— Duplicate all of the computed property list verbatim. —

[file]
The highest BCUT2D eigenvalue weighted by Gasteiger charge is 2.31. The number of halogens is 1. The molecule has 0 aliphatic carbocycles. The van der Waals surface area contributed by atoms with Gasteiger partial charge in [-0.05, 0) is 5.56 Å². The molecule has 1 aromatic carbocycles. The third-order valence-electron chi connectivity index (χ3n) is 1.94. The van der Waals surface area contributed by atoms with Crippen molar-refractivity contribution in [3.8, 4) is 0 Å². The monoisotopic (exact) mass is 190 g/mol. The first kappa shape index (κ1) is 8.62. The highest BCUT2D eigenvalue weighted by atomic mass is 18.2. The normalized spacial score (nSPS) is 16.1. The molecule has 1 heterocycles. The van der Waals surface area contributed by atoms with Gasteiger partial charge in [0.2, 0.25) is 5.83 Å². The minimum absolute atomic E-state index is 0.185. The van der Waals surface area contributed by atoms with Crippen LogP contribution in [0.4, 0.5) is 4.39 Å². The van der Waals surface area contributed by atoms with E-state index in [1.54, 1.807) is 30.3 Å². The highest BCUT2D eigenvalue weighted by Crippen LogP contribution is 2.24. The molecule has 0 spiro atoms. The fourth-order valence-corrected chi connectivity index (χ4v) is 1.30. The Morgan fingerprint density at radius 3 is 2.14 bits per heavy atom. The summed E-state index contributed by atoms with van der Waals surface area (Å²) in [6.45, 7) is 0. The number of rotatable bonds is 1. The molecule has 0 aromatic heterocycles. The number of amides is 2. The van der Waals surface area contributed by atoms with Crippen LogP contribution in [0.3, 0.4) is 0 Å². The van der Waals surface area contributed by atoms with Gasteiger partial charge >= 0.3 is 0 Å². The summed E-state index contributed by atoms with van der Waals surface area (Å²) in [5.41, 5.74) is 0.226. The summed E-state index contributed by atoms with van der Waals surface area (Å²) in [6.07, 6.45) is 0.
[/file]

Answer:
The highest BCUT2D eigenvalue weighted by Gasteiger charge is 2.31. The number of halogens is 1. The molecule has 0 aliphatic carbocycles. The van der Waals surface area contributed by atoms with Gasteiger partial charge in [-0.05, 0) is 5.56 Å². The molecule has 1 aromatic carbocycles. The third-order valence-electron chi connectivity index (χ3n) is 1.94. The van der Waals surface area contributed by atoms with Crippen molar-refractivity contribution in [3.8, 4) is 0 Å². The monoisotopic (exact) mass is 190 g/mol. The first kappa shape index (κ1) is 8.62. The highest BCUT2D eigenvalue weighted by atomic mass is 18.2. The normalized spacial score (nSPS) is 16.1. The molecule has 1 heterocycles. The van der Waals surface area contributed by atoms with Gasteiger partial charge in [0.2, 0.25) is 5.83 Å². The minimum absolute atomic E-state index is 0.185. The van der Waals surface area contributed by atoms with Crippen LogP contribution in [0.4, 0.5) is 4.39 Å². The van der Waals surface area contributed by atoms with E-state index in [1.54, 1.807) is 30.3 Å². The highest BCUT2D eigenvalue weighted by Crippen LogP contribution is 2.24. The molecule has 0 spiro atoms. The fourth-order valence-corrected chi connectivity index (χ4v) is 1.30. The Morgan fingerprint density at radius 3 is 2.14 bits per heavy atom. The summed E-state index contributed by atoms with van der Waals surface area (Å²) in [6.45, 7) is 0. The number of rotatable bonds is 1. The molecule has 0 aromatic heterocycles. The number of amides is 2. The van der Waals surface area contributed by atoms with Crippen LogP contribution in [0.3, 0.4) is 0 Å². The van der Waals surface area contributed by atoms with Gasteiger partial charge >= 0.3 is 0 Å². The summed E-state index contributed by atoms with van der Waals surface area (Å²) in [5.41, 5.74) is 0.226. The summed E-state index contributed by atoms with van der Waals surface area (Å²) in [6.07, 6.45) is 0.